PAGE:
Objective: The delayed onset of therapeutic response to antidepressants remains a major problem in the treatment of depression. Among the strategies to accelerate response to treatment, the early addition of thyroid hormone to antidepressants has been suggested as a viable method. The authors performed a meta-analysis of the literature on the use of thyroid hormone supplementation to accelerate the treatment of depression to determine whether there is sufficient evidence to support the clinical efficacy of this strategy. Method: Both a computer-aided search of the National Library of Medicine MEDLINE and an intensive search by hand were conducted to identify all double-blind, placebo-controlled studies assessing the concomitant administration of thyroid hormone and antidepressant to accelerate clinical response in patients with nonrefractory depression. Results: Six studies were identified. All were conducted with triiodothyronine (T3) and a tricyclic antidepressant. Five of the six studies found T3 to be significantly more effective than placebo in accelerating clinical response. The pooled, weighted effect size index was 0.58, and the average effect was highly significant. Further, the effects of T3 acceleration were greater as the percentage of women participating in the study increased. Conclusions: This meta-analysis supports the efficacy of T3 in accelerating clinical response to tricyclic antidepressants in patients with nonrefractory depression. Furthermore, women may be more likely than men to benefit from this intervention.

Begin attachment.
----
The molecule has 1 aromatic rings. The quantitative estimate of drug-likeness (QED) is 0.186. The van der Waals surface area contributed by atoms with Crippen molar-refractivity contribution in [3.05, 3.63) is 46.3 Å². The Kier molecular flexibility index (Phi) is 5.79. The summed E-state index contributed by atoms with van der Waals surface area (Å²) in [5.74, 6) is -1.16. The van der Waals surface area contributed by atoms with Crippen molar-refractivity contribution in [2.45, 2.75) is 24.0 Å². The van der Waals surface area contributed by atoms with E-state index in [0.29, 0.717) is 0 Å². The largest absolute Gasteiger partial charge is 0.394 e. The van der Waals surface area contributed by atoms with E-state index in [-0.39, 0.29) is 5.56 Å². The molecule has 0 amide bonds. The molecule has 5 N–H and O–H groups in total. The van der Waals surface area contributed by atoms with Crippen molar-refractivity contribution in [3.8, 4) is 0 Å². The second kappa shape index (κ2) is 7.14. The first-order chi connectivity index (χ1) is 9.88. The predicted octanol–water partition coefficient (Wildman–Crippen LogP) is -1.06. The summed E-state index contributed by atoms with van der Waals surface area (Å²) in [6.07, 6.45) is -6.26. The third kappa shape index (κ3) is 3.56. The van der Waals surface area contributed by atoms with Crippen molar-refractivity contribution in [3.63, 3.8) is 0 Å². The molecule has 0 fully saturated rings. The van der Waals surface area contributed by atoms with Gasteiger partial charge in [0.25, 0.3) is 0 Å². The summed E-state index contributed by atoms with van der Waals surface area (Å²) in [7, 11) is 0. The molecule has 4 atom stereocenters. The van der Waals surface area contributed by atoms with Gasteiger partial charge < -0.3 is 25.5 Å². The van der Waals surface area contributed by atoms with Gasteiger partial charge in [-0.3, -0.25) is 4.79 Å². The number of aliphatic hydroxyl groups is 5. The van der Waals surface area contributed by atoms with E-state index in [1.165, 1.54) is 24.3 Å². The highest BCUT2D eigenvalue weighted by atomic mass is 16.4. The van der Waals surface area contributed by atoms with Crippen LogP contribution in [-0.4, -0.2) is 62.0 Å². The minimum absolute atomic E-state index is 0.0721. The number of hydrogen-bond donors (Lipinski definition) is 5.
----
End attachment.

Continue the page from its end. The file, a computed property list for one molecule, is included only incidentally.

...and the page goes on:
ASJC Scopus subject areas
- Psychiatry and Mental health